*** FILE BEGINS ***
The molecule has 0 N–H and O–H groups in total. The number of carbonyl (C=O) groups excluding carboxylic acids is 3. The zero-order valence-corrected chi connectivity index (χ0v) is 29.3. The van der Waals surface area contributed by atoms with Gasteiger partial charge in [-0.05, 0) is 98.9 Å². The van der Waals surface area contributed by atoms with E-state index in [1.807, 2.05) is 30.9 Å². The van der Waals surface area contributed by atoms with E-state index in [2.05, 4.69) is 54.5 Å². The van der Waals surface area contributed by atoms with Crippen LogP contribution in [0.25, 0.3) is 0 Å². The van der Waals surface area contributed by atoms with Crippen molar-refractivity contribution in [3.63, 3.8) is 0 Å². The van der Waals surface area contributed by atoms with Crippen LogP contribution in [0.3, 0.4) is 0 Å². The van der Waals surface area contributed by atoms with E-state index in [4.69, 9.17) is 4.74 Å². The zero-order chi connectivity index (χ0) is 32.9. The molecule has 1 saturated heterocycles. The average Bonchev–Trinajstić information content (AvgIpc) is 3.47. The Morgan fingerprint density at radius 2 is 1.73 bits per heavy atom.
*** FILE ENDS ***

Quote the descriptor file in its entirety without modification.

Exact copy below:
The molecule has 0 N–H and O–H groups in total. The number of carbonyl (C=O) groups excluding carboxylic acids is 3. The zero-order valence-corrected chi connectivity index (χ0v) is 29.3. The van der Waals surface area contributed by atoms with Gasteiger partial charge in [-0.05, 0) is 98.9 Å². The van der Waals surface area contributed by atoms with E-state index in [1.807, 2.05) is 30.9 Å². The van der Waals surface area contributed by atoms with E-state index in [2.05, 4.69) is 54.5 Å². The van der Waals surface area contributed by atoms with Crippen LogP contribution in [0.25, 0.3) is 0 Å². The van der Waals surface area contributed by atoms with Crippen molar-refractivity contribution in [3.63, 3.8) is 0 Å². The van der Waals surface area contributed by atoms with Crippen LogP contribution in [0.3, 0.4) is 0 Å². The van der Waals surface area contributed by atoms with E-state index in [4.69, 9.17) is 4.74 Å². The zero-order chi connectivity index (χ0) is 32.9. The molecule has 1 saturated heterocycles. The average Bonchev–Trinajstić information content (AvgIpc) is 3.47. The Morgan fingerprint density at radius 2 is 1.73 bits per heavy atom.